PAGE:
August 3, 2009
Phoenix Business Journal - by Mike Sunnucks
Taser International Inc. is rolling out new technology and weapons that executives hope will reduce the company’s legal bills by as much as 50 percent and decrease Taser-related litigation against its police customers.
On July 27, Taser CEO Rick Smith and Chairman Tom Smith unveiled the Axon tactical computer system, which features a “headcam” the size of a Bluetooth earphone. The device can be worn by police officers and operates much like the cameras mounted on police cars.
The Axon system, which will be field-tested and rolled out later this year, includes audio and video recording technology and links to a new data- and evidence-management system, Evidence.com, which Taser also is launching.
The Smith brothers said the systems allow police to track Taser use better and will give an accurate view of incidents, taking away the “he said, she said” scenarios that accompany wrongful-death and police-abuse lawsuits.
Tom Smith said the Scottsdale stun-gun manufacturer could see its litigation discovery costs cut in half because police will have video and audio of incidents. Taser would not disclose how much it pays in legal fees each year.
“The more data we can supply about what actually happened, the better off we will be,” Rick Smith said. “The new audio-video records should dismiss many of the false allegations right up front. For those that go to trial, the costs of discovery will be greatly diminished as there will be an indisputable record of events, rather than conflicting testimony.”
Taser and police have faced numerous lawsuits related to Taser use, including wrongful-death suits brought by families of those who have died after being tased. The company was the subject of 42 lawsuits during the first quarter, according to U.S. Securities and Exchange Commission filings.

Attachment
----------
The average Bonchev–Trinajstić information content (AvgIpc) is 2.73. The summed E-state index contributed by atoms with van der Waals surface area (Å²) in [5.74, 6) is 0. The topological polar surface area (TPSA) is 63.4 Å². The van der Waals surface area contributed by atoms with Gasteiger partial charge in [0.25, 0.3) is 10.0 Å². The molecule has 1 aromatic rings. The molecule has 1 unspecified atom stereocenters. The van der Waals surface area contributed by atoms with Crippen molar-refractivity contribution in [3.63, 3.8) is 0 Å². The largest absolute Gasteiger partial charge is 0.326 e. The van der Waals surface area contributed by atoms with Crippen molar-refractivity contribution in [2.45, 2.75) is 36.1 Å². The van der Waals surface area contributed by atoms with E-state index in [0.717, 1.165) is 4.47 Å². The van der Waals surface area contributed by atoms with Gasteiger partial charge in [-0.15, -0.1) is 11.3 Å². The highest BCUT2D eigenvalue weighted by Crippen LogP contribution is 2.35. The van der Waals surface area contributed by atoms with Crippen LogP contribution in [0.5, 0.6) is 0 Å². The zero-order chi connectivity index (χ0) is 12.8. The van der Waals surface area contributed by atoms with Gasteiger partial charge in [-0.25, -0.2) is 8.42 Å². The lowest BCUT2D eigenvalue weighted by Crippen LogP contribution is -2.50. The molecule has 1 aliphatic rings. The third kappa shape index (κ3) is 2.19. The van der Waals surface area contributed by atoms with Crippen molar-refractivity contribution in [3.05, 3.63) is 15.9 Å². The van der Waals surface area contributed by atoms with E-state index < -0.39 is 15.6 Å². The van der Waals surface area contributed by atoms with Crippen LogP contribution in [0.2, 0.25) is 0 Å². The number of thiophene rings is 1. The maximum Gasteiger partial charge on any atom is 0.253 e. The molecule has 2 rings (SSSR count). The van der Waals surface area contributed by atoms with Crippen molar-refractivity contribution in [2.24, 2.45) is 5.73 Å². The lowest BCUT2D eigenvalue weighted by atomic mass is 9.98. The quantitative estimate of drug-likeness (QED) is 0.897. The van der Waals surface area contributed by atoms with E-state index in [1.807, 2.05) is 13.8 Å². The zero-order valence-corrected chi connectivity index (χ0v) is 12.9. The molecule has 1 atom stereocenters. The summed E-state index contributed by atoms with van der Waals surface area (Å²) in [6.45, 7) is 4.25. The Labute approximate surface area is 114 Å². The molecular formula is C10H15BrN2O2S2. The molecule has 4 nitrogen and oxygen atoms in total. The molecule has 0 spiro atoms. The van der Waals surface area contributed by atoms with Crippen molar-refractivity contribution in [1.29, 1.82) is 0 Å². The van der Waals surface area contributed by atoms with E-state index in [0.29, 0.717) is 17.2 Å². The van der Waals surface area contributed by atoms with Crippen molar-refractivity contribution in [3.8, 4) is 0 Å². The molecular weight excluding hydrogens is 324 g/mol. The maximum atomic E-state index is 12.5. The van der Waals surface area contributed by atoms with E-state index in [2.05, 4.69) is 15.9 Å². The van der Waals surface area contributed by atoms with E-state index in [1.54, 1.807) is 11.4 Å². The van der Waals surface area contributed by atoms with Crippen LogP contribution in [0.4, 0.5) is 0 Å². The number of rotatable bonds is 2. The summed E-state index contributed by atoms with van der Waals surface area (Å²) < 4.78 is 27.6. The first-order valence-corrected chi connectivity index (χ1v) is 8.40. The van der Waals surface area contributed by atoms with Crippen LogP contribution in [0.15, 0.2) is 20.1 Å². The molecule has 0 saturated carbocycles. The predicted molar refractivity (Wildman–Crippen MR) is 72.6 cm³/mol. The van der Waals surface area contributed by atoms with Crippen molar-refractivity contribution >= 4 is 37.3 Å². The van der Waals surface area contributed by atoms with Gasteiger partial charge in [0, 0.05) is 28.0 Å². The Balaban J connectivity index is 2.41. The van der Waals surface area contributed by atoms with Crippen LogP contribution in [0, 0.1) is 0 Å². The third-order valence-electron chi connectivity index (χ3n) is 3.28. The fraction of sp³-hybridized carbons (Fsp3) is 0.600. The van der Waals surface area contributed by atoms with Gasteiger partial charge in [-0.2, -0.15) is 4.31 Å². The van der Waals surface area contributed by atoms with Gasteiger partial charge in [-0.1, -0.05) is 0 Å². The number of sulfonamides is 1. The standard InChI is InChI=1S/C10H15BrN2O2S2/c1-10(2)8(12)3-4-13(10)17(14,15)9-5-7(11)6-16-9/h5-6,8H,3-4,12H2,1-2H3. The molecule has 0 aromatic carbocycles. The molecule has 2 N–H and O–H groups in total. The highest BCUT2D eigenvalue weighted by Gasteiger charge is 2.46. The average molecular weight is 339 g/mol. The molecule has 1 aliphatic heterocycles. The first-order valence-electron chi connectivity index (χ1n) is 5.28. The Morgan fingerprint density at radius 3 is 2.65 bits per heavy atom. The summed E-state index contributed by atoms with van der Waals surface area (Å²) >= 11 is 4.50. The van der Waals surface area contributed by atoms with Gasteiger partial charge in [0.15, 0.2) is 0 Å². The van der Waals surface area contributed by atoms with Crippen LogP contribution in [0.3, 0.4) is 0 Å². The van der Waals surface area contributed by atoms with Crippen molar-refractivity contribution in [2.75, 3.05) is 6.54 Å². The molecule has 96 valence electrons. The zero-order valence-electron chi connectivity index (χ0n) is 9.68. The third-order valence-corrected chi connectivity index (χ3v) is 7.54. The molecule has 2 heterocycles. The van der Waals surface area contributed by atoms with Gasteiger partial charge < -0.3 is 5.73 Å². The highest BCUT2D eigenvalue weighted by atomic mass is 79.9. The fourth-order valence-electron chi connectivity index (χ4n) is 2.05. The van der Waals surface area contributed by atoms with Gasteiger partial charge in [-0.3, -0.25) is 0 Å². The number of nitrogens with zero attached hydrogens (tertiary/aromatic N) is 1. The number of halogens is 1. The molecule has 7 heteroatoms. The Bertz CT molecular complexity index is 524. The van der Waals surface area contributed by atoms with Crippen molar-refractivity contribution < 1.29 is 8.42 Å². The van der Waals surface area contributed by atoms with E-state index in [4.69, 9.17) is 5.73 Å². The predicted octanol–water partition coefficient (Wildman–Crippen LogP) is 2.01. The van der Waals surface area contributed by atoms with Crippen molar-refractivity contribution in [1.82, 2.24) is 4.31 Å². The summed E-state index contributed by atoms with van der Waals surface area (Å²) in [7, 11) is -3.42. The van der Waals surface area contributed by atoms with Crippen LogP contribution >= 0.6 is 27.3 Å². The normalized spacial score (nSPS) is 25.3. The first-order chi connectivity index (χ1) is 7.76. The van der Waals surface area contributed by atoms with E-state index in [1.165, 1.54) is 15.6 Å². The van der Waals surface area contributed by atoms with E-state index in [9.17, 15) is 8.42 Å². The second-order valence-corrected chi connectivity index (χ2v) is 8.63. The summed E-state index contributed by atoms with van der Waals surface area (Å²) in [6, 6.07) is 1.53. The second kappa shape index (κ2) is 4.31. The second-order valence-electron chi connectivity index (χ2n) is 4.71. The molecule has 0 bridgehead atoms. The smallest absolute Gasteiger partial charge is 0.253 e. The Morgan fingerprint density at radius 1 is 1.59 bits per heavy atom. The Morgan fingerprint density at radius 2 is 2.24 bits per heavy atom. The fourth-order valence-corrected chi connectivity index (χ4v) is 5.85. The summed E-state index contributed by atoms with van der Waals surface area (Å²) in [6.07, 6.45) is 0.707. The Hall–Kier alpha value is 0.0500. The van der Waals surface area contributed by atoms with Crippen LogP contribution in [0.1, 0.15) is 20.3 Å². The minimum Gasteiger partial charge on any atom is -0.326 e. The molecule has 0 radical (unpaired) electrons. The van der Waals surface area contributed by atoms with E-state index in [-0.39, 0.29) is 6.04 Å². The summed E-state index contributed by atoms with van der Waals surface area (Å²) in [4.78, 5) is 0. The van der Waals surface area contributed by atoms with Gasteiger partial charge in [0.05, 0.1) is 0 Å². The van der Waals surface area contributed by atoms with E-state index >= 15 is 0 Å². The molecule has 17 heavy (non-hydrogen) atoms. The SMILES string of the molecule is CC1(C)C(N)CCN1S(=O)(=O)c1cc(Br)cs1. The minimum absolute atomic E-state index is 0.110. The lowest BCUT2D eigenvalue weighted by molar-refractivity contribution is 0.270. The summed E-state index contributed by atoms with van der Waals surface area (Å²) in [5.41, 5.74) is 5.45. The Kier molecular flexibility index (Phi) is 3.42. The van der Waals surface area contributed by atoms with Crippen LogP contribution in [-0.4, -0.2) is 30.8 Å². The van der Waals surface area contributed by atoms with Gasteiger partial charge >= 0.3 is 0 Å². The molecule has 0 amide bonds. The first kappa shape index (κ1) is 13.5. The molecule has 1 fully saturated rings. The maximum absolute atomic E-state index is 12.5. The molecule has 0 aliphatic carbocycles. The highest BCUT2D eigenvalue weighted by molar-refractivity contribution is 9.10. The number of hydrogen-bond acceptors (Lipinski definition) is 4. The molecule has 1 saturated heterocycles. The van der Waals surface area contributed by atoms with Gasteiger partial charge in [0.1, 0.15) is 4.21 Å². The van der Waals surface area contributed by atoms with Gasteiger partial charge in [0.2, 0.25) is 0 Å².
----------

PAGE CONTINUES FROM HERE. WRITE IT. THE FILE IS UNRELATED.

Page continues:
More than 330 people have died after being tased by police in the U.S. since June 2001, according to Amnesty International.
Terry Cushing, a litigation attorney with Jennings Strouss & Salmon PLC, agreed that video evidence reduces discovery costs and can help avoid trials and unnecessary lawsuits. However, he said video and audio evidence will cut both ways for Taser if lawsuits go to trial.
“This type of reliable evidence may work both for and against Taser. A video, for example, may tap into the jurors’ raw emotions and may give the appearance that the use of a Taser is either dangerous or an exertion of force that is too great for the given circumstances,” Cushing said. “Alternatively, a video may reveal the very reason why law enforcement’s use of a Taser adhered to protocol or was appropriate under the circumstances. ... These powerful images may quickly sway jurors in one direction or another.”
Rick Smith said that while the company sells its products to more than 14,000 police departments and agencies, fewer than 150 have been sued over Taser use.
“We get the lawsuits dismissed because the science is on our side. That’s the short answer,” he said. “We don’t settle cases, either. We believe in standing up for what is right, and the strategy is working.”
During a second-quarter earnings call, Rick Smith said 91 cases against Taser have been dismissed.
Taser has been largely successful in having lawsuits against it dismissed, but in 2008 a California jury sided with the family of a man who died after being tased by police. The jury originally awarded his family $5.2 million in punitive damages plus $1.7 million in attorney fees and other damages. Taser is appealing that decision, and the $5.2 million punitive award has been tossed out.
Taser also has been in legal battles against competitors and other companies, including patent cases against rival Stinger Systems Inc. Officials at Tampa, Fla.-based Stinger did not respond to a request for comment.
The Smith brothers also showed off Taser’s new X3 stun gun at the company’s annual conference this week in Fountain Hills. The X3 allows police to take three shots without reloading and carries less of an electrical charge than its predecessor, the X26 single-shot model.
The X3 emits 63 micro-coulombs — a measure of electrical current — compared with 110 micro-coulombs from the X26. The X3 also emits a more intimidating warning charge that those about to be tased can see.
The Smiths said the warning charge should result in police having to use stun guns less often.
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Monday, August 03, 2009
August 3, 2009